added a research item
Re-investigations of minerals first described from the Carpathian Region
“Monsmedite”, originally described as a unique, Tl(III)-rich mineral of Tl2O3·K2O·8SO3·15H2O formula from Baia Sprie, Romania, was reinvestigated using authentic specimens from the original finder of the mineral. “Monsmedite” is discredited as voltaite but the discreditation was based on specimens of unspecified origin, as the type material had been lost. Open questions related to the Tl-content and the limited scope of investigations done prior to the discreditation of “monsmedite” prompted this study. The presented results of the X-ray powder diffraction, thermoanalytical, IR-spectroscopic, Mössbauer spectroscopic, scanning electron microscopic and different kinds of chemical investigations confirmed that our “monsmedite” is Tl(I)-bearing voltaite but revealed a wide variability of Tl-content, reaching up to 7.49 wt% Tl2O. Empirical formula of “monsmedite” (from full chemical analysis of two samples) is: K1.52–1.77Tl+0.23–0.33Fe2+1.79–1.91Mn2+0.84–2.16Zn2+0.51–0.64Mg2+0.06–2.03Fe3+2.63–2.82Al3+1.01–1.50(SO4)11.92–12.1615.52–17.72H2O
Five specimens of "dognacskaite" from Dognecea (Caras-Severin County, Banat, Romania), a poorly described substance, once considered a Cu-Bi sulfosalt, were studied by ore microscopy, SEM, EPMA, and XRPD methods. One of the specimens is probably that used for the original description by Jozsef Krenner. Every specimen proved to be a mixture with a similar mineral composition and texture. The main component of "dognacskaite" is bismuthinite rimmed by wittichenite (containing strings of native bismuth), the latter is in turn rimmed by copper sulfides (mainly djurleite with some covellite). Emplectite can also be found occasionally in the larger voids of bismuthinite. Magnetite (in some cases oxidized), chalcopyrite, bornite (replacing chalcopyrite) and rare sphalerite and tetradymite form inclusions in bismuthinite or in the rims surrounding it. Goethite, calcite, bismuth ochre and other unspecified fine-grained products of alteration are abundant in the voids. Data from earlier studies are easily explainable on the basis of this mineral assemblage, suggesting that every specimen of "dognacskaite" is a mixture of this kind. The samples may correspond to a (pyrite-) magnetite-chalcopyrite skarn ore replaced by a post-skarn hydrothermal bismuthinite ore, later affected by supergene copper enrichment then by oxidation processes. The exact locality of "dognacskaite" cannot be determined, but at least some of the specimens have been collected in the former Petri-Pauli (or Peter-Pal), now Petru si Pavel mine on Mt. Danilii.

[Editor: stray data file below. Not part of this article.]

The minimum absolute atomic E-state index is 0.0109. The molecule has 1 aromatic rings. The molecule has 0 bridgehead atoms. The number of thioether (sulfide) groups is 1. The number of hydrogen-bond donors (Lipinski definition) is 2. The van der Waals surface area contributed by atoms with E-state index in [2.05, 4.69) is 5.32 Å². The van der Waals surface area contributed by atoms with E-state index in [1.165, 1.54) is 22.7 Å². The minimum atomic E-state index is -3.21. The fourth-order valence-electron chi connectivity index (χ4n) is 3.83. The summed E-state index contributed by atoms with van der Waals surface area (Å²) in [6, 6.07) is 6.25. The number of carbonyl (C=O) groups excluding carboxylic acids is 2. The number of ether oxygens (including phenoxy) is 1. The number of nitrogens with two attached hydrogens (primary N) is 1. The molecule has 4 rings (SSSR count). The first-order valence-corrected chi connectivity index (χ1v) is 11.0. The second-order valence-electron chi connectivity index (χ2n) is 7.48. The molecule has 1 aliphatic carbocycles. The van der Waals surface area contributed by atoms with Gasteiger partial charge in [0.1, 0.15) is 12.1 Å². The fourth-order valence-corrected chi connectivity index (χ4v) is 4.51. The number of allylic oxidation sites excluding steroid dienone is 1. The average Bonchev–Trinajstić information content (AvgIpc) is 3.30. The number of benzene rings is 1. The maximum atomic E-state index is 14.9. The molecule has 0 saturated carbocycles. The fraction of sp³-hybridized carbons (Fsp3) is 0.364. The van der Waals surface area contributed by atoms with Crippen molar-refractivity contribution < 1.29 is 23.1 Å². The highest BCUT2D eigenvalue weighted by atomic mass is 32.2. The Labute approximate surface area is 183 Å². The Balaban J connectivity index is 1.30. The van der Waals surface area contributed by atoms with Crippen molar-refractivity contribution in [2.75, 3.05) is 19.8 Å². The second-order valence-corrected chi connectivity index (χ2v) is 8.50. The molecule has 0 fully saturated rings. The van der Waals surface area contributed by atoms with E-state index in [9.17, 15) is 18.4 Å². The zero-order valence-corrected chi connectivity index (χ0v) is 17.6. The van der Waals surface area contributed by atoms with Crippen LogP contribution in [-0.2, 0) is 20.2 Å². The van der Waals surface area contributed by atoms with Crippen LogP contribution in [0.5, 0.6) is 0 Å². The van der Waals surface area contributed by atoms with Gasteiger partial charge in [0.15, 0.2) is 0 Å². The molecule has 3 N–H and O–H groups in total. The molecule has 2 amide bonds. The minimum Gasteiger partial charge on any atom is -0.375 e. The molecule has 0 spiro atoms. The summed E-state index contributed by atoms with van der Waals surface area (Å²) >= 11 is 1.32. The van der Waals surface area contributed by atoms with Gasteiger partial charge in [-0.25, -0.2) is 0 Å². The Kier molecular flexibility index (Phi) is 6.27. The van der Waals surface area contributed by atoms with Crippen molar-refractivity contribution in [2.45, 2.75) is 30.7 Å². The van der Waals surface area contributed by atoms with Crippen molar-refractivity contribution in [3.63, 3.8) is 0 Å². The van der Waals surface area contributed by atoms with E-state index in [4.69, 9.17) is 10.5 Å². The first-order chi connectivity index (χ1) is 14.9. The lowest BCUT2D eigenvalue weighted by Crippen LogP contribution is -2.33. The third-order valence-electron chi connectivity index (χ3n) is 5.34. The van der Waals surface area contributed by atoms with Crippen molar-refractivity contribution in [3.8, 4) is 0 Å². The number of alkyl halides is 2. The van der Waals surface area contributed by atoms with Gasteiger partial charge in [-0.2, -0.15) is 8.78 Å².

Original parajamesonite samples of Zsivny & Náray-Szabó (1947) and other authentic museum specimens containing the same material were studied by ore microscopy, electron probe microanalysis (EPMA) and X-ray powder diffraction (XRPD). The “parajamesonite crystals” proved to be pseudomorphs built of polycrystalline aggregates of euhedral jamesonite, sometimes intergrown with argentian tetrahedrite (freibergite) and/or ramdohrite. Other associated minerals are “plumosite”, i.e. fibrous jamesonite (rarely with boulangerite), iron-rich sphalerite, siderite, pyrrhotite, semseyite, a fizélyite-related mineral, and galena. All XRPD patterns correspond to jamesonite, without any similarity to the original pattern of parajamesonite. All these data prove that parajamesonite is actually jamesonite, permitting to discredit definitively parajamesonite as a mineral species.